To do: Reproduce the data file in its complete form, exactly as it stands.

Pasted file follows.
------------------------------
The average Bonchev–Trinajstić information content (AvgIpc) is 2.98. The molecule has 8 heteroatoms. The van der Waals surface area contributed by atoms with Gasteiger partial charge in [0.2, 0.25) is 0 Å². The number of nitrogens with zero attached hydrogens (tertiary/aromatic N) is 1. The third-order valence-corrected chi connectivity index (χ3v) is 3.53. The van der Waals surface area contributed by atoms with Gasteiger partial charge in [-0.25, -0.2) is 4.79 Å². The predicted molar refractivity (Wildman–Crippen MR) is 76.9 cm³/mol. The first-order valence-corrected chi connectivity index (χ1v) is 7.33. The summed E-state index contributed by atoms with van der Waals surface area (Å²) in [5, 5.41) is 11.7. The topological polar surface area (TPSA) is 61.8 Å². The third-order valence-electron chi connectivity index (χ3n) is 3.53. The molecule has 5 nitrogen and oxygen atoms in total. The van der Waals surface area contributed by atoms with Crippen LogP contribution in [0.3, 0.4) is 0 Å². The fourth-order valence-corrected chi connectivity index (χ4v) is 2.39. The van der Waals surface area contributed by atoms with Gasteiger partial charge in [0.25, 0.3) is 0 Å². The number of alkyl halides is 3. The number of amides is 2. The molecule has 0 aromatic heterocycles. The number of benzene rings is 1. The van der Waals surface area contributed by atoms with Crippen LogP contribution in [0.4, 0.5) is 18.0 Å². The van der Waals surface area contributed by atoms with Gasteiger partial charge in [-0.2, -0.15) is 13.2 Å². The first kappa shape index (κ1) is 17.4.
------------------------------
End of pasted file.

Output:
The average Bonchev–Trinajstić information content (AvgIpc) is 2.98. The molecule has 8 heteroatoms. The van der Waals surface area contributed by atoms with Gasteiger partial charge in [0.2, 0.25) is 0 Å². The number of nitrogens with zero attached hydrogens (tertiary/aromatic N) is 1. The third-order valence-corrected chi connectivity index (χ3v) is 3.53. The van der Waals surface area contributed by atoms with Gasteiger partial charge in [-0.25, -0.2) is 4.79 Å². The predicted molar refractivity (Wildman–Crippen MR) is 76.9 cm³/mol. The first-order valence-corrected chi connectivity index (χ1v) is 7.33. The summed E-state index contributed by atoms with van der Waals surface area (Å²) in [5, 5.41) is 11.7. The topological polar surface area (TPSA) is 61.8 Å². The third-order valence-electron chi connectivity index (χ3n) is 3.53. The molecule has 5 nitrogen and oxygen atoms in total. The van der Waals surface area contributed by atoms with Crippen LogP contribution in [0.3, 0.4) is 0 Å². The fourth-order valence-corrected chi connectivity index (χ4v) is 2.39. The van der Waals surface area contributed by atoms with Gasteiger partial charge in [0.25, 0.3) is 0 Å². The number of alkyl halides is 3. The number of amides is 2. The molecule has 0 aromatic heterocycles. The number of benzene rings is 1. The van der Waals surface area contributed by atoms with Crippen LogP contribution in [0.4, 0.5) is 18.0 Å². The van der Waals surface area contributed by atoms with Gasteiger partial charge in [-0.2, -0.15) is 13.2 Å². The first kappa shape index (κ1) is 17.4.